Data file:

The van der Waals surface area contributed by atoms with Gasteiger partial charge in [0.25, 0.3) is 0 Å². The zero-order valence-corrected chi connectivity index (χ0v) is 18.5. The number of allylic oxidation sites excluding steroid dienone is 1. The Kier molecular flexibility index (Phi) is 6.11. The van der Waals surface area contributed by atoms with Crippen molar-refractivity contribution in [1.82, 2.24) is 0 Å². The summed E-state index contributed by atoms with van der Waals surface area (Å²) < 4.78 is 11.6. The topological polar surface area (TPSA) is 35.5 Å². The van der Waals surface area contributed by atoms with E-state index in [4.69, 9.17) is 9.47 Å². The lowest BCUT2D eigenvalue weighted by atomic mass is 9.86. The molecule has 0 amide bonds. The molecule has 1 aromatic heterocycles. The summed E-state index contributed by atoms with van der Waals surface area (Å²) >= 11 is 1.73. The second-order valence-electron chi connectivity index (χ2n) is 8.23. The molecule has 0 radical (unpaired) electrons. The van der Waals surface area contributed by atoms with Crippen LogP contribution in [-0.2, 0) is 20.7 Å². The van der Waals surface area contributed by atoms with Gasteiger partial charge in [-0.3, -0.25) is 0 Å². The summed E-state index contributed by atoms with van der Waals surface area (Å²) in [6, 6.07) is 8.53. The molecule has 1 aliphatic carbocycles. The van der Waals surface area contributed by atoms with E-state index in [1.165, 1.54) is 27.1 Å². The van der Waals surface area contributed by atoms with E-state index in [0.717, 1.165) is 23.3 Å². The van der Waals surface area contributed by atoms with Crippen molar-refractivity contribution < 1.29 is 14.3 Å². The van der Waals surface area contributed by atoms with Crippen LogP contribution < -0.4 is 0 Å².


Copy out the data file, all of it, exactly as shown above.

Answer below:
The van der Waals surface area contributed by atoms with Gasteiger partial charge in [0.25, 0.3) is 0 Å². The zero-order valence-corrected chi connectivity index (χ0v) is 18.5. The number of allylic oxidation sites excluding steroid dienone is 1. The Kier molecular flexibility index (Phi) is 6.11. The van der Waals surface area contributed by atoms with Crippen molar-refractivity contribution in [1.82, 2.24) is 0 Å². The summed E-state index contributed by atoms with van der Waals surface area (Å²) < 4.78 is 11.6. The topological polar surface area (TPSA) is 35.5 Å². The van der Waals surface area contributed by atoms with E-state index in [4.69, 9.17) is 9.47 Å². The lowest BCUT2D eigenvalue weighted by atomic mass is 9.86. The molecule has 0 amide bonds. The molecule has 1 aromatic heterocycles. The summed E-state index contributed by atoms with van der Waals surface area (Å²) >= 11 is 1.73. The second-order valence-electron chi connectivity index (χ2n) is 8.23. The molecule has 0 radical (unpaired) electrons. The van der Waals surface area contributed by atoms with Crippen LogP contribution in [-0.2, 0) is 20.7 Å². The van der Waals surface area contributed by atoms with Gasteiger partial charge in [-0.3, -0.25) is 0 Å². The summed E-state index contributed by atoms with van der Waals surface area (Å²) in [6, 6.07) is 8.53. The molecule has 1 aliphatic carbocycles. The van der Waals surface area contributed by atoms with E-state index in [1.165, 1.54) is 27.1 Å². The van der Waals surface area contributed by atoms with E-state index in [0.717, 1.165) is 23.3 Å². The van der Waals surface area contributed by atoms with Crippen molar-refractivity contribution < 1.29 is 14.3 Å². The van der Waals surface area contributed by atoms with Crippen LogP contribution < -0.4 is 0 Å².